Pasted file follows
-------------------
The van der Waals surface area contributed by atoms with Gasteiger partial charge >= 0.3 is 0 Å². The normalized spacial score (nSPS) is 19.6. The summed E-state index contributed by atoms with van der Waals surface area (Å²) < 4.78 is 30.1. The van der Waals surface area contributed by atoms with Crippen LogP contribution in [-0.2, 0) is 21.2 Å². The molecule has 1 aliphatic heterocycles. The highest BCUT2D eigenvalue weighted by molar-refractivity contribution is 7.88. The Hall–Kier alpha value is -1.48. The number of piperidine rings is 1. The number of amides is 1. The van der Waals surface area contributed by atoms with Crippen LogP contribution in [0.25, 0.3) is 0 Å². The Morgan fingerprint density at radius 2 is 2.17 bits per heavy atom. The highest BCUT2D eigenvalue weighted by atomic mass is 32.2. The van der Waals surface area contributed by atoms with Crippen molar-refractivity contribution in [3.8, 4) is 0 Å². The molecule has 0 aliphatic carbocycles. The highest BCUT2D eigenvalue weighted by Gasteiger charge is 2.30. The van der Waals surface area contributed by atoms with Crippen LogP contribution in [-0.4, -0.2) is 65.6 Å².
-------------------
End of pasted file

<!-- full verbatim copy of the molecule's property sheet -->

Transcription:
The van der Waals surface area contributed by atoms with Gasteiger partial charge >= 0.3 is 0 Å². The normalized spacial score (nSPS) is 19.6. The summed E-state index contributed by atoms with van der Waals surface area (Å²) < 4.78 is 30.1. The van der Waals surface area contributed by atoms with Crippen LogP contribution in [-0.2, 0) is 21.2 Å². The molecule has 1 aliphatic heterocycles. The highest BCUT2D eigenvalue weighted by molar-refractivity contribution is 7.88. The Hall–Kier alpha value is -1.48. The number of piperidine rings is 1. The number of amides is 1. The van der Waals surface area contributed by atoms with Crippen LogP contribution in [0.25, 0.3) is 0 Å². The Morgan fingerprint density at radius 2 is 2.17 bits per heavy atom. The highest BCUT2D eigenvalue weighted by atomic mass is 32.2. The van der Waals surface area contributed by atoms with Crippen molar-refractivity contribution in [3.8, 4) is 0 Å². The molecule has 0 aliphatic carbocycles. The highest BCUT2D eigenvalue weighted by Gasteiger charge is 2.30. The van der Waals surface area contributed by atoms with Crippen LogP contribution in [-0.4, -0.2) is 65.6 Å².